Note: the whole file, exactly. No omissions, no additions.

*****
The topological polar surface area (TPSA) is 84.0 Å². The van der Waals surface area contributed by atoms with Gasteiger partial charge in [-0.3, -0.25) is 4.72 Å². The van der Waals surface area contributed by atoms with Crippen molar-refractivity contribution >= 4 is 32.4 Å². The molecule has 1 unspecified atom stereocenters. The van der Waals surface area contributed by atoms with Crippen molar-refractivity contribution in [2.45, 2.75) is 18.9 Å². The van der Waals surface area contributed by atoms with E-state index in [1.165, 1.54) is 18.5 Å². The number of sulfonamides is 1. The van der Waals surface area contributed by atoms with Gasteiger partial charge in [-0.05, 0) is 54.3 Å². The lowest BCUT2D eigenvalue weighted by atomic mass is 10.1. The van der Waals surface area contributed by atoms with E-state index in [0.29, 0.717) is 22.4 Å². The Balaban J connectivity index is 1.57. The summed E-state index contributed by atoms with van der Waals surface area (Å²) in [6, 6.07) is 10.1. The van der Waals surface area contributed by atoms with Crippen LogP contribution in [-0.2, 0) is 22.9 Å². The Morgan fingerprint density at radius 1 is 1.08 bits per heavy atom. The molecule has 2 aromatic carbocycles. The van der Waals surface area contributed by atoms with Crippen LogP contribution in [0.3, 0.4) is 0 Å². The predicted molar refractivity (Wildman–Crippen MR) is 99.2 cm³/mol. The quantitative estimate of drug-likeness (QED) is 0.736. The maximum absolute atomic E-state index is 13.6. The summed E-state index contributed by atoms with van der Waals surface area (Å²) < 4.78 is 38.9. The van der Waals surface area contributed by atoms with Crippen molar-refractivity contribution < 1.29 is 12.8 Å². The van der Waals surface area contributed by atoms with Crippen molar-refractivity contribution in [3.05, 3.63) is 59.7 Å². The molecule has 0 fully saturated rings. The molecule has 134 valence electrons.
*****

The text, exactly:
The topological polar surface area (TPSA) is 84.0 Å². The van der Waals surface area contributed by atoms with Gasteiger partial charge in [-0.3, -0.25) is 4.72 Å². The van der Waals surface area contributed by atoms with Crippen molar-refractivity contribution >= 4 is 32.4 Å². The molecule has 1 unspecified atom stereocenters. The van der Waals surface area contributed by atoms with Crippen molar-refractivity contribution in [2.45, 2.75) is 18.9 Å². The van der Waals surface area contributed by atoms with E-state index in [1.165, 1.54) is 18.5 Å². The number of sulfonamides is 1. The van der Waals surface area contributed by atoms with Gasteiger partial charge in [-0.05, 0) is 54.3 Å². The lowest BCUT2D eigenvalue weighted by atomic mass is 10.1. The van der Waals surface area contributed by atoms with E-state index in [0.29, 0.717) is 22.4 Å². The Balaban J connectivity index is 1.57. The summed E-state index contributed by atoms with van der Waals surface area (Å²) in [6, 6.07) is 10.1. The van der Waals surface area contributed by atoms with Crippen LogP contribution in [-0.2, 0) is 22.9 Å². The Morgan fingerprint density at radius 1 is 1.08 bits per heavy atom. The molecule has 2 aromatic carbocycles. The van der Waals surface area contributed by atoms with Crippen LogP contribution in [0.3, 0.4) is 0 Å². The predicted molar refractivity (Wildman–Crippen MR) is 99.2 cm³/mol. The quantitative estimate of drug-likeness (QED) is 0.736. The maximum absolute atomic E-state index is 13.6. The summed E-state index contributed by atoms with van der Waals surface area (Å²) < 4.78 is 38.9. The van der Waals surface area contributed by atoms with Crippen molar-refractivity contribution < 1.29 is 12.8 Å². The van der Waals surface area contributed by atoms with Crippen molar-refractivity contribution in [3.05, 3.63) is 59.7 Å². The molecule has 0 fully saturated rings. The molecule has 134 valence electrons.